The Latvia national football team represents the country in international football competitions, such as the World Cup and the European Championships. It is controlled by the Latvian Football Federation, the governing body for football in Latvia. They have never qualified for the World Cup, but they have, however, qualified for the European Championship in 2004, under Aleksandrs Starkovs.
The Czech national football team represents the Czech Republic in association football and is controlled by the Football Association of the Czech Republic, the governing body for football in the Czech Republic. Historically, the team participated in FIFA and UEFA competitions as Bohemia, Austria-Hungary and Czechoslovakia, finishing second at the 1934 and 1962 World Cups and winning the European Championship in 1976.
Hans-Hubert "Berti" Vogts is a former German footballer who played as a defender. He played for Borussia Mönchengladbach in the Bundesliga his whole professional club career and won the FIFA World Cup with West Germany in 1974. He later managed the national teams of Germany, Scotland, Nigeria and Azerbaijan.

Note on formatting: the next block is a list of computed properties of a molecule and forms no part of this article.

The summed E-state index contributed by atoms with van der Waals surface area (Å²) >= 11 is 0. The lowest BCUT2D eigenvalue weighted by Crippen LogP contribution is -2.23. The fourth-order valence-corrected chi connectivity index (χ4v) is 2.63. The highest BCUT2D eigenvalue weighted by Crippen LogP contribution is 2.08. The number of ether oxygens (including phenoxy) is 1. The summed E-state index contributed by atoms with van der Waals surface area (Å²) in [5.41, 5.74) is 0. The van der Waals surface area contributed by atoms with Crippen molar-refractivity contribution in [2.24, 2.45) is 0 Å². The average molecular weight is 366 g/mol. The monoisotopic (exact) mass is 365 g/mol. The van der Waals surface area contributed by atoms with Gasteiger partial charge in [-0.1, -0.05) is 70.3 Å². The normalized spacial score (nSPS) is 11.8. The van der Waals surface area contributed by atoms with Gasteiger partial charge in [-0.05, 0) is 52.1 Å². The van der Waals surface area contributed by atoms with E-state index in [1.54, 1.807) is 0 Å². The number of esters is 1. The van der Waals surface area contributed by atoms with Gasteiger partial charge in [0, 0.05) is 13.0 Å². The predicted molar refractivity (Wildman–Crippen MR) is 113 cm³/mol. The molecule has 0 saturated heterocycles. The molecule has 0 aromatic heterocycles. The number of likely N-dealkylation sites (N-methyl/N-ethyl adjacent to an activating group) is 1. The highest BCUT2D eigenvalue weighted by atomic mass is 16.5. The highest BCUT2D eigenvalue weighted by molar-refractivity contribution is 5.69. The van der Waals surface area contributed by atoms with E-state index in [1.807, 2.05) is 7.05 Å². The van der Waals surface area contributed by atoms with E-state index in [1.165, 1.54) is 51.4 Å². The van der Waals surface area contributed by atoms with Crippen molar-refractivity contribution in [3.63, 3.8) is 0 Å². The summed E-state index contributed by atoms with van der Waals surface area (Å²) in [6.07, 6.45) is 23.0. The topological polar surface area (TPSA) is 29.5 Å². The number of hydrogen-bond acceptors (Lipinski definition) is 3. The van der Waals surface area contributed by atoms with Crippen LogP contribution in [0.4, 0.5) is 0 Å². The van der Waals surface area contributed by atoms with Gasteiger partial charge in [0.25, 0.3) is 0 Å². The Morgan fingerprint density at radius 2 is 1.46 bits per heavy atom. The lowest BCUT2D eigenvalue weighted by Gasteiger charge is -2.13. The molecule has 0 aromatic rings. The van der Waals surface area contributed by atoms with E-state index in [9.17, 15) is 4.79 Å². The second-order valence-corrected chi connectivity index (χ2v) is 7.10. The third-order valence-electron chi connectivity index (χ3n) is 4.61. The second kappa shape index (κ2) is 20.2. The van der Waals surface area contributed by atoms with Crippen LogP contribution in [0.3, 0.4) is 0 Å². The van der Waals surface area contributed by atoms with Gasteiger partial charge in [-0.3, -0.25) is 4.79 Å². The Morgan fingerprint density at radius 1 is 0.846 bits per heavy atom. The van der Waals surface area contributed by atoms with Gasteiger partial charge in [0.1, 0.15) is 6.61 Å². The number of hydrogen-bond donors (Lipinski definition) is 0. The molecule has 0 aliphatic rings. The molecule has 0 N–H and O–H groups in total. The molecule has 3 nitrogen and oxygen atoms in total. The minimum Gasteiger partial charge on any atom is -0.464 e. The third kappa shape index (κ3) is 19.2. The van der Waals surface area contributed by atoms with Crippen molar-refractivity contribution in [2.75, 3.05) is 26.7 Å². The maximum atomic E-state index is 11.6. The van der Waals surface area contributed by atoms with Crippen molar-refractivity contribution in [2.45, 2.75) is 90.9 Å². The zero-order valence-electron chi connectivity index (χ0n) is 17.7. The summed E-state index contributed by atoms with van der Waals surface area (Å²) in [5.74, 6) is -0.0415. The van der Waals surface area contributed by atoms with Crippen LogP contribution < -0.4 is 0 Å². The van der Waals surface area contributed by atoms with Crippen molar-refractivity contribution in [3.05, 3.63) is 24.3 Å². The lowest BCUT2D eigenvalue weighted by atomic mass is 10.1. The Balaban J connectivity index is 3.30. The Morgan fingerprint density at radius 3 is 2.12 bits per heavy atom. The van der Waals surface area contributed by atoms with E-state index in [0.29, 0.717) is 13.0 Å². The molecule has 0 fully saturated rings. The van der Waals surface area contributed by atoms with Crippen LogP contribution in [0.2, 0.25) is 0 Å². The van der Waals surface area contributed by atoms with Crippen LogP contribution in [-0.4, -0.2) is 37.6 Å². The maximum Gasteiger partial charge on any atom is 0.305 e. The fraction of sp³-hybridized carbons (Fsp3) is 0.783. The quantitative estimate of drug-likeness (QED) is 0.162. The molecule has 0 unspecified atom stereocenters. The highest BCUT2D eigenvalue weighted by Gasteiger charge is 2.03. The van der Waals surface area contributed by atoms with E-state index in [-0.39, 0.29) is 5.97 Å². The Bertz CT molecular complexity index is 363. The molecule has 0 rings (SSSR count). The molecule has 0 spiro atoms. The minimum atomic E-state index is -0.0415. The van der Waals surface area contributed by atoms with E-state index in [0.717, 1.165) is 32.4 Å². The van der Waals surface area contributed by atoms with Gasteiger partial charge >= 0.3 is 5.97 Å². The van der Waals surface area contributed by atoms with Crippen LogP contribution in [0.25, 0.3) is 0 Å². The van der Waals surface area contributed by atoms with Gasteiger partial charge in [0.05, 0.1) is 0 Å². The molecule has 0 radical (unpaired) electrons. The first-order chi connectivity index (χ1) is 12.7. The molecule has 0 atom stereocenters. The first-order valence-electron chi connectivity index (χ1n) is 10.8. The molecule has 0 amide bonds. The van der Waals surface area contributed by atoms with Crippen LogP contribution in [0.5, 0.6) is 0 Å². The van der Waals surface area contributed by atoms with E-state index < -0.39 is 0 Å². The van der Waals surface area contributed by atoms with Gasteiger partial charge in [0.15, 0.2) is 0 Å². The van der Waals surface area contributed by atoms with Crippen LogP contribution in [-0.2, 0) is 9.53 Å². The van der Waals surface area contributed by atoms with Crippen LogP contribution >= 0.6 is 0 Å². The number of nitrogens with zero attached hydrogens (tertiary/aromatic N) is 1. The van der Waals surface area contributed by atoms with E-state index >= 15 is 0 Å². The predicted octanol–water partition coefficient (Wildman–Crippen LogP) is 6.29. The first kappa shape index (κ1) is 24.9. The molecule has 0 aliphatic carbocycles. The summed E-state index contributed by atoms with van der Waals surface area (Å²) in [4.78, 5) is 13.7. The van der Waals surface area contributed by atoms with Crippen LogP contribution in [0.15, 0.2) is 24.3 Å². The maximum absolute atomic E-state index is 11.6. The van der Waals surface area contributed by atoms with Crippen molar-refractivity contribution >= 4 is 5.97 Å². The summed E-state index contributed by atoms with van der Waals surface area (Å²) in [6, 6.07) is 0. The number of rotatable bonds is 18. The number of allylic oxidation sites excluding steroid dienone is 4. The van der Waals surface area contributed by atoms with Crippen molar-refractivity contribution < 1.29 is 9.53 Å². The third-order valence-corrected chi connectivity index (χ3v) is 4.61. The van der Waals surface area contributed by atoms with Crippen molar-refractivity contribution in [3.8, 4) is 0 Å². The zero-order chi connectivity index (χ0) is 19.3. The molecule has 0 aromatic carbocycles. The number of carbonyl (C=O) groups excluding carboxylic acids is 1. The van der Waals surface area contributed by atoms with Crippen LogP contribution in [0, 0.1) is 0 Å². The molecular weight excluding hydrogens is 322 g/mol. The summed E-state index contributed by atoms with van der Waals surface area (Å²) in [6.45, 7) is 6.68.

The Faroe Islands national football team, represents the Faroe Islands in association football and is controlled by the Faroe Islands Football Association. The Faroe Islands became a member of FIFA in 1988 and UEFA in 1990 and is the fourth smallest UEFA country by population.
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Alistair Reid "Ally" MacLeod was a Scottish professional football player and manager. He is perhaps best known for his time as the Scotland national football team manager, including their appearance at the 1978 FIFA World Cup. MacLeod played as a left winger for Third Lanark, St Mirren, Blackburn Rovers, Hibernian and Ayr United. He then managed Ayr United, Aberdeen, Scotland, Motherwell, Airdrieonians and Queen of the South.